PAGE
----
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October 5, 2012 1:53 pm

How Team Israel’s WBC Loss May Be The Country’s Long-Term Gain

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avatar by Yossi Goldstein

Israel's loss to Spain ended its bid to qualify for the 2013 World Baseball Classic. Photo: screenshot.

The past couple of months of baseball in Israel certainly have been exciting. However, in the short term, the World Baseball Classic qualifying round was certainly a build up to another Israeli let down.

I’m not referring to a game played on a random sandlot in a country that doesn’t have any real proper baseball facilities. I instead call your attention to the outcome of Team Israel’s failed attempt to qualify for the 2013 World Baseball Classic in Jupiter, Florida.

There was the first game where Israel trounced the South African representation, 7-3. In their second game, the Israelis bested the Spanish squad, 4-2, in a pitching dual.

However, it may have been that very game that undid Team Israel.

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In the qualifying game, Spain had already seen Israel’s pitching on display just two days prior, and was aware of the overall Israel club atmosphere that said “we already qualified”, and took the opportunity to pounce, defeating Israel 9-7 in extra innings to qualify for the WBC tournament in March, 2013.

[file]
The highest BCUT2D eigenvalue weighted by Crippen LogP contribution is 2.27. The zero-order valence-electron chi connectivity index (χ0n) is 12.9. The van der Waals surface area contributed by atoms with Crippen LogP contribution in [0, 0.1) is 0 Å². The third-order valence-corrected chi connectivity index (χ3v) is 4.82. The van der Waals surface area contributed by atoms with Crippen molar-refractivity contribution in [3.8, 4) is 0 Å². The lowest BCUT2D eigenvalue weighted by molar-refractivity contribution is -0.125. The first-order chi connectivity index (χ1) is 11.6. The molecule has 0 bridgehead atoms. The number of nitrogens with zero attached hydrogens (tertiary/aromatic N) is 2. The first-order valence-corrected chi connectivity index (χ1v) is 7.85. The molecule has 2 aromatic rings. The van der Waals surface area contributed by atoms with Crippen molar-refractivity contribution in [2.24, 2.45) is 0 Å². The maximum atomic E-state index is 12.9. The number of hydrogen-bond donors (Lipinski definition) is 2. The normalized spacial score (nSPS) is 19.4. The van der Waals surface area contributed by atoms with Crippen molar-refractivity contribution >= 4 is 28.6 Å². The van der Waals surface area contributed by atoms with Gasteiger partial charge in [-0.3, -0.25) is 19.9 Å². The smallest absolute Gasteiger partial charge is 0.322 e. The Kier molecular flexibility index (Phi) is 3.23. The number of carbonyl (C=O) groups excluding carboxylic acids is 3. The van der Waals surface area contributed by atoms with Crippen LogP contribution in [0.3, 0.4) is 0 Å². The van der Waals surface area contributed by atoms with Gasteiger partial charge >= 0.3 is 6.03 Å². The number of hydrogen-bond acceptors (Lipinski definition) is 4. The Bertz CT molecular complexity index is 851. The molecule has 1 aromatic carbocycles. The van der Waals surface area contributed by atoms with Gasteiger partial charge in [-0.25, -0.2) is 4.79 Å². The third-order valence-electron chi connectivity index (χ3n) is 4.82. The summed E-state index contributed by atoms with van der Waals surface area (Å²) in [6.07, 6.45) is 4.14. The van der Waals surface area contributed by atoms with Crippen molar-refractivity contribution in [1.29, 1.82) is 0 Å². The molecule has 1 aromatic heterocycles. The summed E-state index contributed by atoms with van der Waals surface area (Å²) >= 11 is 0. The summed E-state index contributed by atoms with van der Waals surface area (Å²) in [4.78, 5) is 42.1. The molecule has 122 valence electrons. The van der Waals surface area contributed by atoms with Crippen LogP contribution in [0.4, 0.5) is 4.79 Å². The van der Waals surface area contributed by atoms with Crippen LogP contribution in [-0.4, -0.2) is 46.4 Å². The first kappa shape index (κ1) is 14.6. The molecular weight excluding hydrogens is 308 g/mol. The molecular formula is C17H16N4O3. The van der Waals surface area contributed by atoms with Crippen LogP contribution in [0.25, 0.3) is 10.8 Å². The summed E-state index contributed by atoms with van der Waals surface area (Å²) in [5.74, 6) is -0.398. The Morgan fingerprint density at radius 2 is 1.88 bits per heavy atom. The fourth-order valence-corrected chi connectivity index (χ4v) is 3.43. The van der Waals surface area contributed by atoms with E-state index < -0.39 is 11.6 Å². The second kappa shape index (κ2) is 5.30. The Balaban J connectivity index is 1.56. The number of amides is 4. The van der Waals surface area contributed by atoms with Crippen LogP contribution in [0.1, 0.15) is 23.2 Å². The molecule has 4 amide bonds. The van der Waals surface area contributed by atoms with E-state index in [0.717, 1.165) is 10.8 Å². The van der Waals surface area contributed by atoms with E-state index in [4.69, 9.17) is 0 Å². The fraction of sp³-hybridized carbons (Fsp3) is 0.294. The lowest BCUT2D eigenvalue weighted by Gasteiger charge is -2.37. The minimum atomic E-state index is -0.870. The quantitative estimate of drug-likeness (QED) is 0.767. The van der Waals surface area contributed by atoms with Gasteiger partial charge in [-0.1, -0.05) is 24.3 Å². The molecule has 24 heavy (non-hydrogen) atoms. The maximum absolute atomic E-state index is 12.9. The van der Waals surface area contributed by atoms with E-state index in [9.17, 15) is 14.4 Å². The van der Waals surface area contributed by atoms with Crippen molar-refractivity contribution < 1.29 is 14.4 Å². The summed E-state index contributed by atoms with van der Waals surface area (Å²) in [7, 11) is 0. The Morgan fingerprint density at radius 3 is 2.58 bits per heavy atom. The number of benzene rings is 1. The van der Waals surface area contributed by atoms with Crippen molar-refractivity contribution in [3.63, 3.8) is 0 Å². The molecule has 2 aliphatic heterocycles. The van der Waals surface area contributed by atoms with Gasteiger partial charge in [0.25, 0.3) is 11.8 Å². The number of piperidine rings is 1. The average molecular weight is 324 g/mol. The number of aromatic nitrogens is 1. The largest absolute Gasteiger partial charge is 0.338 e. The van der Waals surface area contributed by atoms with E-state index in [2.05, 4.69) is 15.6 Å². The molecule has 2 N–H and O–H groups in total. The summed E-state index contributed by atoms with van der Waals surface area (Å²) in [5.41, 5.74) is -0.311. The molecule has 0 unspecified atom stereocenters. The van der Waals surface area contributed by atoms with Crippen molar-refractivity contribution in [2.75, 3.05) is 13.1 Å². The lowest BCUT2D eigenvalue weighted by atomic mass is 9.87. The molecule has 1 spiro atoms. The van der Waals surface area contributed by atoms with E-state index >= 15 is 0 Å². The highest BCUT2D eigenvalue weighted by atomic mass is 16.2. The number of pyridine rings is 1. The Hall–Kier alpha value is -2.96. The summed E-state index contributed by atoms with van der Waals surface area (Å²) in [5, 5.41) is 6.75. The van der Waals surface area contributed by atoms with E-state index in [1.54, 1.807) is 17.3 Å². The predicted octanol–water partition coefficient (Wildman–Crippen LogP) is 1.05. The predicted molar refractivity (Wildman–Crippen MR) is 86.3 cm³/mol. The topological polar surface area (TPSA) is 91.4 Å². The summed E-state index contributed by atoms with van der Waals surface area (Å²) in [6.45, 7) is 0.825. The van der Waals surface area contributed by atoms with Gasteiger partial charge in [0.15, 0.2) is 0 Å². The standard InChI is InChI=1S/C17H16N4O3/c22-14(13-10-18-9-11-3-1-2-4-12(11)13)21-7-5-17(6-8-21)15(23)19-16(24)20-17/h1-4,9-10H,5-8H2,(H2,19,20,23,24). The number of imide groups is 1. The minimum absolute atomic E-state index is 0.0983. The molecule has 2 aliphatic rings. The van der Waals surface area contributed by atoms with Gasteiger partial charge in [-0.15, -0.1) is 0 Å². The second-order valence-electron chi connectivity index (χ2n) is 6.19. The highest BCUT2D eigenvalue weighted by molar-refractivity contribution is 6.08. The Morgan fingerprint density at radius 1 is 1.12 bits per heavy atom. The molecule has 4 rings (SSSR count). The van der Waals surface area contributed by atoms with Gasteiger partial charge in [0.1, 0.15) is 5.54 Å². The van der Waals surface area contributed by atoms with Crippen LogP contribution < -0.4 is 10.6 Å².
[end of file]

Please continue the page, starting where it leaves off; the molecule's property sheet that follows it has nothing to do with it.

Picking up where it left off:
After going up 3-1 by the third inning, Team Israel seemed to fall apart. Their starting pitcher, Eric Berger, found too much of the plate (eight hits; four runs) and failed to get out of the fourth inning.

The Israeli pitching staff did their utmost to keep Spain in contention, when they had the opportunity to put the game away early, by surrendering a total 13 bases-on-balls. Free passes will kill any team, and it surely did Team Israel version 2012.

Of the other lessons Israel learned at this tournament was that it cannot rely on one player as its main power source. Yes, San Diego Padres prospect Nate Freiman led everyone in the tournament with four home runs and 17 total bases, but he was limited to a lone single in the qualifying game by the armada of Spanish pitching.

There were many “ifs” that left people wondering what could have been. Less walks. More timely hitting. Had Dodgers prospect Joc Pederson hit the ball a few feet to the right or left of  Spain’s right fielder instead of straight into his glove, I would be writing about an Israel victory, and possibly a movie-in-the-making.

But, alas, all doesn’t end in the fairytale manner. And by “all” I mean that which was left on the field.

Off the field is another story.

Israel as a nation has never fielded a national team to play for such a trophy as the World Baseball Classic.

The team itself required some ingenuity and creativity to come together. Only three actual Israelis made the club — pitcher Shlomo Lipetz being the only one to actually see game action, when he gave up three runs to South Africa — and the rest of the cast comprised of players from various minor league teams in the United States.